• Get to know what products are made from. Petrochemicals encompass an entire class of thousands of unique chemicals, so you won’t see the generic term “petrochemical” listed on an ingredients label. You’ll see the final results of petrochemistry – things like toluene, benzene, polyvinyl chloride, and many, many more. Do your best to do some due diligence before buying products and support companies who are trying to do better. Every purchase you make is a vote for the kind of world you’d like to live in.
  • With fossil fuels in general, the most important things we can do are to drive less, conserve energy, and turn the heat down a couple of degrees. The bulk of our use of fossil fuels goes towards these things and they’re the actions that can have the biggest impact on reducing our eco-footprint.

Learn more about how to live a little more sustainably by checking out all of our blog posts featuring easy, practical steps anyone can take!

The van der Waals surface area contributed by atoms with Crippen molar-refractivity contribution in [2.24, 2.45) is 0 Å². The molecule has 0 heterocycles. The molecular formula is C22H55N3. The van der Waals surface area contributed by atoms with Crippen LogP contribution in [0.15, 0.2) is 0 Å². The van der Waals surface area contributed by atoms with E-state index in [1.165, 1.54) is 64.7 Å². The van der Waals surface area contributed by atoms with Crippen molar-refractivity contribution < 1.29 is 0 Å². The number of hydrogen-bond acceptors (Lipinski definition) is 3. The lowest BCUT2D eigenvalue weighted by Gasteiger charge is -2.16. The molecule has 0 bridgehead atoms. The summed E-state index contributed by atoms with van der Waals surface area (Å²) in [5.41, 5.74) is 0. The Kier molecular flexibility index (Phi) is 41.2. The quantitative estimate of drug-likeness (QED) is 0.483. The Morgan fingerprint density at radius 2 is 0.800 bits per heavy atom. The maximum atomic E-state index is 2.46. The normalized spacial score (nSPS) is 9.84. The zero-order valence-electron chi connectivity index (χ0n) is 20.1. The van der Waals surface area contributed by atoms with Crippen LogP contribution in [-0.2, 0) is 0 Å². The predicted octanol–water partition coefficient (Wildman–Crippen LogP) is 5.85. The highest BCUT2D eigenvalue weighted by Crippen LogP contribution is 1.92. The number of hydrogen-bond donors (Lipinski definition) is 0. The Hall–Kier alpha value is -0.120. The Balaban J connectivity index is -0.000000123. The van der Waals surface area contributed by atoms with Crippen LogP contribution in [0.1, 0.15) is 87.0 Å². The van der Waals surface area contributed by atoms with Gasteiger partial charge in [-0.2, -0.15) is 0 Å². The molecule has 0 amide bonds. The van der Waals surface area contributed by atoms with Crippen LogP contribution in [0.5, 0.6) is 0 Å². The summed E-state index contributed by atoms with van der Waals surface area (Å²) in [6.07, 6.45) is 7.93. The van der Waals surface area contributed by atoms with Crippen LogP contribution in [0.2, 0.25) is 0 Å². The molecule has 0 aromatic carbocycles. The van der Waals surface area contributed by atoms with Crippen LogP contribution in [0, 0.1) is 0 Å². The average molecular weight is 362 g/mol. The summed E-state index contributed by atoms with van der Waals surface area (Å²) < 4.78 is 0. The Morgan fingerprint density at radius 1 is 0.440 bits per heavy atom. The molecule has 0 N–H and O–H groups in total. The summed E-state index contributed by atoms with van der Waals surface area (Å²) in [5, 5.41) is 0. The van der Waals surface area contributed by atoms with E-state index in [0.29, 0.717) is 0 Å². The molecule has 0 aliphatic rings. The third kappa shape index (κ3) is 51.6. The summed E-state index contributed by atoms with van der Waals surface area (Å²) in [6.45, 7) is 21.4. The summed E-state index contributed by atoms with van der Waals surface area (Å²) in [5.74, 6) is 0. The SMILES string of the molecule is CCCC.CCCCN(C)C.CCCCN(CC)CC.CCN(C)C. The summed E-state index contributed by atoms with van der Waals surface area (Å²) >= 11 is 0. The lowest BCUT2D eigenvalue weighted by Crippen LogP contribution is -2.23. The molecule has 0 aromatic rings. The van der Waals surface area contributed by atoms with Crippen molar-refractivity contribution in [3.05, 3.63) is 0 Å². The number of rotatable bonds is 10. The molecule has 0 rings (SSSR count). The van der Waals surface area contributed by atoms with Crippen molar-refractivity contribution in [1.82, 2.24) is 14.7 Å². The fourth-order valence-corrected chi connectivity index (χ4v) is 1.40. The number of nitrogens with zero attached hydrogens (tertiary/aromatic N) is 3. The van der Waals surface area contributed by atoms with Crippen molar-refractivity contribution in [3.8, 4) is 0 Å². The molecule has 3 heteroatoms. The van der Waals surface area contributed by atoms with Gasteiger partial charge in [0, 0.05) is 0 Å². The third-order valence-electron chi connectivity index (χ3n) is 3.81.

Still have questions about petrochemicals? Let us know in the comments and we’ll do our best to find you the answer you’re looking for.

References:

  • Curtis, L., Rea, W., Smith-Willis, P., Fenyves, E., & Pan, Y. (2006). Adverse health effects of outdoor air pollutants. Environment International, 32(6), 815-830.
  • Diaz, J. H. (2010). The legacy of the Gulf oil spill: analyzing acute public health effects and predicting chronic ones in Louisiana. American journal of disaster medicine, 6(1), 5-22.
  • Kataria, H. C., & Iqbal, S. A. (1997). Petrochemicals into environment and health effects. ASIAN JOURNAL OF CHEMISTRY, 9, 552-554.
  • Leonard, A. (2010). The story of stuff: How our obsession with stuff is trashing the planet, our communities, and our health-and a vision for change. Simon and Schuster.
  • Rodricks, J. V. (1994). Calculated Risks: Understanding the toxicity and human health risks of chemicals in our environment. Cambridge University Press.
  • Yu, C. L., Wang, S. F., Pan, P. C., Wu, M. T., Ho, C. K., Smith, T. J., … & Christiani, D. C. (2006). Residential exposure to petrochemicals and the risk of leukemia: using geographic information system tools to estimate individual-level residential exposure. American journal of epidemiology, 164(3), 200-207.
  • Ziska, L. H., Schlesinger, W. H., & Epstein, P. R. (2009). Rising CO2, climate change, and public health: exploring the links to plant biology.